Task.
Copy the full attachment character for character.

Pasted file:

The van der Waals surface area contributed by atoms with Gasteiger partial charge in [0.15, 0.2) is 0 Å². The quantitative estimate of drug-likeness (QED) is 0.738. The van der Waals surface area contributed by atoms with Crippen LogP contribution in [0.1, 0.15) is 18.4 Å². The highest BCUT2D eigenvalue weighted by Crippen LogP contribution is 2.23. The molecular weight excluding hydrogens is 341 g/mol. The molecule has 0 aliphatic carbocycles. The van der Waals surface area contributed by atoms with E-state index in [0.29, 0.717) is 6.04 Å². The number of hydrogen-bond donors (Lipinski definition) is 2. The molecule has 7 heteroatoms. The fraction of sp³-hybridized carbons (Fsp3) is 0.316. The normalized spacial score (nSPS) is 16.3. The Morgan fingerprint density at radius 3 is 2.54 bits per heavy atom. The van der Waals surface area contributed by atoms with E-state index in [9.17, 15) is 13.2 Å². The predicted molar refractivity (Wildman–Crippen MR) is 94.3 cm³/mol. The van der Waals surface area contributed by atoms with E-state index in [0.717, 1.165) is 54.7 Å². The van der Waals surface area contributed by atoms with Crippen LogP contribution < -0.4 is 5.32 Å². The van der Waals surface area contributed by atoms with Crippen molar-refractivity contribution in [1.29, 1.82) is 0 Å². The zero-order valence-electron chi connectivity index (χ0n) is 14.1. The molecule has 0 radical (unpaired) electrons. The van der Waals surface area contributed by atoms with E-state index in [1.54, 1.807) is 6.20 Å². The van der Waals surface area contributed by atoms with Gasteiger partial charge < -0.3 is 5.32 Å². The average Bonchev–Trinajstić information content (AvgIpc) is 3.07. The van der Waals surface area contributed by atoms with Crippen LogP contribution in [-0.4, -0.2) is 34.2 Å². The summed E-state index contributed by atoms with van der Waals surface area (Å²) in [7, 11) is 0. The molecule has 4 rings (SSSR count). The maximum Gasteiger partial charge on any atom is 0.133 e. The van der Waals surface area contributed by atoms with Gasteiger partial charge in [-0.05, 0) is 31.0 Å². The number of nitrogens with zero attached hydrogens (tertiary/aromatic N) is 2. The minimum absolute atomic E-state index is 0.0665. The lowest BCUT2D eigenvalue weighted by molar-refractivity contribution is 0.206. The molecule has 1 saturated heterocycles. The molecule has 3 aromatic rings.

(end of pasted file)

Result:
The van der Waals surface area contributed by atoms with Gasteiger partial charge in [0.15, 0.2) is 0 Å². The quantitative estimate of drug-likeness (QED) is 0.738. The van der Waals surface area contributed by atoms with Crippen LogP contribution in [0.1, 0.15) is 18.4 Å². The highest BCUT2D eigenvalue weighted by Crippen LogP contribution is 2.23. The molecular weight excluding hydrogens is 341 g/mol. The molecule has 0 aliphatic carbocycles. The van der Waals surface area contributed by atoms with E-state index in [0.29, 0.717) is 6.04 Å². The number of hydrogen-bond donors (Lipinski definition) is 2. The molecule has 7 heteroatoms. The fraction of sp³-hybridized carbons (Fsp3) is 0.316. The normalized spacial score (nSPS) is 16.3. The Morgan fingerprint density at radius 3 is 2.54 bits per heavy atom. The van der Waals surface area contributed by atoms with E-state index in [9.17, 15) is 13.2 Å². The predicted molar refractivity (Wildman–Crippen MR) is 94.3 cm³/mol. The van der Waals surface area contributed by atoms with E-state index in [0.717, 1.165) is 54.7 Å². The van der Waals surface area contributed by atoms with Crippen LogP contribution < -0.4 is 5.32 Å². The van der Waals surface area contributed by atoms with Crippen molar-refractivity contribution in [1.29, 1.82) is 0 Å². The zero-order valence-electron chi connectivity index (χ0n) is 14.1. The molecule has 0 radical (unpaired) electrons. The van der Waals surface area contributed by atoms with E-state index in [1.54, 1.807) is 6.20 Å². The van der Waals surface area contributed by atoms with Gasteiger partial charge < -0.3 is 5.32 Å². The average Bonchev–Trinajstić information content (AvgIpc) is 3.07. The van der Waals surface area contributed by atoms with Crippen LogP contribution in [-0.4, -0.2) is 34.2 Å². The summed E-state index contributed by atoms with van der Waals surface area (Å²) in [7, 11) is 0. The molecule has 4 rings (SSSR count). The maximum Gasteiger partial charge on any atom is 0.133 e. The van der Waals surface area contributed by atoms with Gasteiger partial charge in [-0.05, 0) is 31.0 Å². The number of nitrogens with zero attached hydrogens (tertiary/aromatic N) is 2. The minimum absolute atomic E-state index is 0.0665. The lowest BCUT2D eigenvalue weighted by molar-refractivity contribution is 0.206. The molecule has 1 saturated heterocycles. The molecule has 3 aromatic rings.